Lee, an engineer working on one of those projects, the Stung Tatai, told the Post late last month plans to begin construction of the bitterly op­posed Cheay Areng dam were moving ahead rapidly.
“I spoke with the project leader of the Cheay Areng dam recently, and he said that next month [February] representatives from the company will meet with the Cambodian government to discuss the project,” Lee, who spoke on the condition his full name would not be printed, said.
“If all goes well, construction could start as soon as July.”
Lee said a feasibility study for the once-abandoned Cheay Areng dam had recently been completed by China Guodian Corporation, the huge, state-owned firm that took over the project after China Southern Power Grid pulled out of the project in 2010.
The details of that study, Lee said, were scarce, and he had not investigated too much because matters here with the government could be “complicated”.
Repeated requests for comment from China Guodian Corporation went unanswered and the company hung up on reporters when reached by phone.
Previous studies conducted for the firm China Southern Power Grid, which dumped the project because they deemed it unfeasible, suggest that a 109-megawatt dam would be fed by a 20,000-hectare reservoir.
Roughly 10,000 hectares of this reservoir would cover forest directly within the CCPF, the largest single encroachment to date on what is one of Cambodia’s last remaining well-protected conservation zones. The remaining 10,000 hectares of the reservoir would inundate the forest homelands of the Khmer Daeum.
But despite the massive impact, the energy output would be strikingly small.
Tracey Farrell, senior technical director for Conservation International-Cambodia, which supports conservation programs in the CCPF, said in an email that a previous environmental impact assessment had found that the dam “failed to meet the minimum power density ratio of more than 100 watts/m2 of surface area of the reservoir”.
This has led conservation groups to question why the government would allow the destruction of such precious remaining forest for a dam that the latest publicly available information suggests will not really work. There has been no answer.
Using satellite imagery analysis, Conservation International has found that only about two per cent of the 402,000-hectare CCPF lost vegetation between 2006 and 2012.
But with each new dam project – the Stung Atai, Stung Tatai and Stung Russey Chrum – comes a wave of opportunistic migrant loggers commissioned by powerful syndicates, as well as violence and corruption.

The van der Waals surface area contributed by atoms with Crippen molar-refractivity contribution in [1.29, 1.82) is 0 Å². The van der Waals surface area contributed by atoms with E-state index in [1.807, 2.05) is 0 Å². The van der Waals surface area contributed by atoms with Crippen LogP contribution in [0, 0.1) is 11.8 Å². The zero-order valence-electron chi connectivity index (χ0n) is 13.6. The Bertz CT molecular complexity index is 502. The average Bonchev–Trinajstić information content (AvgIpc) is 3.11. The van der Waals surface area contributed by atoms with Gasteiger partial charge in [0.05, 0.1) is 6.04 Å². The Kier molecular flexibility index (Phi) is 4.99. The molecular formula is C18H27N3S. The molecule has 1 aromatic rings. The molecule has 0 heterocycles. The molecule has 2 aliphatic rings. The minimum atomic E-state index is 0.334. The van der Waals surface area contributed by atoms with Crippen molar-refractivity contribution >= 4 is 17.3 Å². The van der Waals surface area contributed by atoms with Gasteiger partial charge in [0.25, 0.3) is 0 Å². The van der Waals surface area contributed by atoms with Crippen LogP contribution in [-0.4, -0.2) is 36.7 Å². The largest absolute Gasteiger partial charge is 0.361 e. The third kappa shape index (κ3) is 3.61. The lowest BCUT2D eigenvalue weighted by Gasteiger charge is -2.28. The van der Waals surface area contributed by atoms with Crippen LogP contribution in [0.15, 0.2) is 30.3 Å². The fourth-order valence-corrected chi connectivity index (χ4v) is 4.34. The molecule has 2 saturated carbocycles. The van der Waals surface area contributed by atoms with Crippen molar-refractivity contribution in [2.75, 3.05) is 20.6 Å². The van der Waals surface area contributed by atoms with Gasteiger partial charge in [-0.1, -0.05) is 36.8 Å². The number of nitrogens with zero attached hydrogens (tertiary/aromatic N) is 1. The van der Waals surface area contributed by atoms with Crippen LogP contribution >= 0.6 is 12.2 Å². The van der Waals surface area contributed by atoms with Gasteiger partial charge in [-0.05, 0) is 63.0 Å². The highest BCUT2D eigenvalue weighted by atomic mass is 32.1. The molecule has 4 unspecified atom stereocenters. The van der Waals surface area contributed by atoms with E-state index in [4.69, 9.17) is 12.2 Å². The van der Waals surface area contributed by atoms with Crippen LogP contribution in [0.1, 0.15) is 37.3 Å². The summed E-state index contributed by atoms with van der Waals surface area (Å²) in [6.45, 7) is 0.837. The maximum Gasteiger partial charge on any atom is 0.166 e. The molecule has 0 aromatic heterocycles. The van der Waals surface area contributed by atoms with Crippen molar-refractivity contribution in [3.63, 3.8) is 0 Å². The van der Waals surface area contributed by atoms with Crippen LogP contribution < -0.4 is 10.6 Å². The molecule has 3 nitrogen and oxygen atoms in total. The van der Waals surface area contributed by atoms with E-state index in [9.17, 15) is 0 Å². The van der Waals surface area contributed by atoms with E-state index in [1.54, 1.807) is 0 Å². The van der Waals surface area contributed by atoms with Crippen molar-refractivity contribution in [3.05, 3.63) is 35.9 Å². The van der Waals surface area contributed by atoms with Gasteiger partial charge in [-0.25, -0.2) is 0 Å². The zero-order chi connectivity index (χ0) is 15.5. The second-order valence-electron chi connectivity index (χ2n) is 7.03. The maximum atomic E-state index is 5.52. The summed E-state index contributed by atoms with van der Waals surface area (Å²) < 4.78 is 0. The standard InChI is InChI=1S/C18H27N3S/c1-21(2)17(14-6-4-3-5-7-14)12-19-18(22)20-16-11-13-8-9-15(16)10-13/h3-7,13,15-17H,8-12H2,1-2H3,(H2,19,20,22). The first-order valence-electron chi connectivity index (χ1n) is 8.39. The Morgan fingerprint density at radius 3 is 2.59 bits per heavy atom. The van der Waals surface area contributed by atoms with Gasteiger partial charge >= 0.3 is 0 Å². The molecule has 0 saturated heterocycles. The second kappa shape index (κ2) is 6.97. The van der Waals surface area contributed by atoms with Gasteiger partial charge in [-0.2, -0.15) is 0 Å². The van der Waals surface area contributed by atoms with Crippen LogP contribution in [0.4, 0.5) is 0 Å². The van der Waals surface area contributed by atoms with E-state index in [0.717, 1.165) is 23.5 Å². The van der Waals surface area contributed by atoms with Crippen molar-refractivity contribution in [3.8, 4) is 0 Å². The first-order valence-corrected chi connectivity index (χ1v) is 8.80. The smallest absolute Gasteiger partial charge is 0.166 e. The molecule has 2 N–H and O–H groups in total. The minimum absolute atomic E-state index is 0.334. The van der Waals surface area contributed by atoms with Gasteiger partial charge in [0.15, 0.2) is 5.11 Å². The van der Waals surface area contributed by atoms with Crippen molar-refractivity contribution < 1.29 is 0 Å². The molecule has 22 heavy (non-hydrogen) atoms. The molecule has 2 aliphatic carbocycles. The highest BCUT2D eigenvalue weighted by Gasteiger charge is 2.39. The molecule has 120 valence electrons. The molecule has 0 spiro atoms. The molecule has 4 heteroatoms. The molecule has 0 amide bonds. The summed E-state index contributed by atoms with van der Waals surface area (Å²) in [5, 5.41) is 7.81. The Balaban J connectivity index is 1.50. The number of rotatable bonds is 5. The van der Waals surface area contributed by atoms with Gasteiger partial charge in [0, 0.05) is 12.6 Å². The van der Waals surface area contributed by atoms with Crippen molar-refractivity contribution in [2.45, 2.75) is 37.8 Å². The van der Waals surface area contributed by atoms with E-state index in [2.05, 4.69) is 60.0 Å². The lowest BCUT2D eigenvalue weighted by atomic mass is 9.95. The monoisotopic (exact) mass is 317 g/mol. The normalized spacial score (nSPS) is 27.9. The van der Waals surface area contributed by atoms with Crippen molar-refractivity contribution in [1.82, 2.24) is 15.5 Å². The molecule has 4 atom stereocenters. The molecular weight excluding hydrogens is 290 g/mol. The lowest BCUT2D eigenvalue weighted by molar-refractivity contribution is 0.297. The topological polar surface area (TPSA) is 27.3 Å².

A land unparalleled
The loss of the Areng Valley would be particularly devastating. In its upper reaches, the 150-kilometre Areng River resembles that of a large low-land river despite being far from the ocean. The unique morphology likely explains why it boasts an extraordinary diversity of species, most of which are endangered.
Populations of clouded leopards, Asian elephants, Siamese crocodiles, dragon fish, Asiatic black bears and a raft of other reptiles, birds, fish and mammals thrive here.
Rare fish species flourish in the valley’s oxbow lakes – U-shaped stretches of water that have become detached from the river.
In his own visits to the Areng, the Chinese engineer Lee has borne witness to the rich diversity of wildlife that feed off of and seek shelter in the valley’s thriving flora.
“I’ve seen crocodiles, elephants and other animals in the area, but if you want to build a dam, you have to cut the trees down. Then the animals that live there will move away. It’s unavoidable,” he said.
The elephant population in particular is so robust that toward the end of every annual harvest, petrified migrant villagers find themselves with little choice but to shoot off fireworks at hungry elephants to save their crops from the marauding herds.
Just days before Post reporters arrived, almost three weeks ago, the elephants had been on a fresh gastronomic offensive, indulging on bananas, peanuts – anything ready for harvest.
The nearly 1,000 people who will be forcibly relocated if the dam is built have been offered six-by-eight-metre houses with zinc roofs on two-hectare plots of land smack dab in the middle of what conservationists loosely term an “elephant corridor”.
But that’s not their only concern with the relocation site.
Prom Rin, 43, believes he will be relocated to land that is just 100 metres from where the dam would discharge. He fears disaster would ensue if something went wrong with construction.
Thma Daun Pov commune is just one of many relocation sites that have been floated; and though no official word has been issued, villagers are convinced this is the likely option.
“I am worried that we will lose everything,” says Rin.
His fears are not unfounded. In December, an outlet pipe burst at the Stung Atai dam, which, like Areng, discharges just outside the perimeter of the CCPF.
The torrent that was unleashed swept away at least three men, possibly four, who are now presumed dead.
Of greatest importance to those facing forced eviction is that they will lose lands that are home to ancestral spirits and which they have harmoniously cultivated for generations. Some villagers are desperately suggesting eco-tourism could instead be developed as an alternative to the dam, drawing in tourists to experience the wonderful diversity of species in the area.
But no one is helping them to develop this foreign, relatively complex industry, and there is one rare species in Areng that actually threatens to entice the destruction of the forest rather than its protection – luxury rosewood.
If the experience of other dam projects on the boundaries of the CCPF is anything to go by, the peoples of the Areng Valley can expect huge social and environmental problems related to the clandestine trade in luxury timber that is likely to stretch far beyond the boundaries of the dam and its reservoir.